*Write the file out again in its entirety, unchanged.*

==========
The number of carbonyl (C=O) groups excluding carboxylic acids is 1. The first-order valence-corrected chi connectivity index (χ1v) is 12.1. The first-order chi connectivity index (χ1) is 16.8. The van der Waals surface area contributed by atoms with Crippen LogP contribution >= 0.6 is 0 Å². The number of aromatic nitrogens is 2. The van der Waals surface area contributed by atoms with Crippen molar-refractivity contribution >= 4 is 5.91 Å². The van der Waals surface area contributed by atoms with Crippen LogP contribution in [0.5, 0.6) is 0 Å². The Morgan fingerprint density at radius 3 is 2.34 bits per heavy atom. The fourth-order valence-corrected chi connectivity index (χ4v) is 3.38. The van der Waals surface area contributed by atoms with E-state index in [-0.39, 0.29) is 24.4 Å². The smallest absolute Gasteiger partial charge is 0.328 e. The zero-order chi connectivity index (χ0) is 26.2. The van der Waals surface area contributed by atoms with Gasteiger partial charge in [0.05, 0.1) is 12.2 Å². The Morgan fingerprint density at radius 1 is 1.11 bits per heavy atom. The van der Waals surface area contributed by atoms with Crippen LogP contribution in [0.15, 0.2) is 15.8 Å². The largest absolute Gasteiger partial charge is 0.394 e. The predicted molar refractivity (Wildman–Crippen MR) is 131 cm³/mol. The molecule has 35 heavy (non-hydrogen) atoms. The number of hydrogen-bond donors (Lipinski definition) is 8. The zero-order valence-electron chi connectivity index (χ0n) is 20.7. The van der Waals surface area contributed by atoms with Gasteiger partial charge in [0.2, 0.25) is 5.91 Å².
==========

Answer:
The number of carbonyl (C=O) groups excluding carboxylic acids is 1. The first-order valence-corrected chi connectivity index (χ1v) is 12.1. The first-order chi connectivity index (χ1) is 16.8. The van der Waals surface area contributed by atoms with Crippen LogP contribution >= 0.6 is 0 Å². The number of aromatic nitrogens is 2. The van der Waals surface area contributed by atoms with Crippen molar-refractivity contribution >= 4 is 5.91 Å². The van der Waals surface area contributed by atoms with Crippen LogP contribution in [0.5, 0.6) is 0 Å². The Morgan fingerprint density at radius 3 is 2.34 bits per heavy atom. The fourth-order valence-corrected chi connectivity index (χ4v) is 3.38. The van der Waals surface area contributed by atoms with E-state index in [-0.39, 0.29) is 24.4 Å². The smallest absolute Gasteiger partial charge is 0.328 e. The zero-order chi connectivity index (χ0) is 26.2. The van der Waals surface area contributed by atoms with Gasteiger partial charge in [0.05, 0.1) is 12.2 Å². The Morgan fingerprint density at radius 1 is 1.11 bits per heavy atom. The van der Waals surface area contributed by atoms with Crippen LogP contribution in [0.15, 0.2) is 15.8 Å². The largest absolute Gasteiger partial charge is 0.394 e. The predicted molar refractivity (Wildman–Crippen MR) is 131 cm³/mol. The molecule has 35 heavy (non-hydrogen) atoms. The number of hydrogen-bond donors (Lipinski definition) is 8. The zero-order valence-electron chi connectivity index (χ0n) is 20.7. The van der Waals surface area contributed by atoms with Gasteiger partial charge in [0.2, 0.25) is 5.91 Å².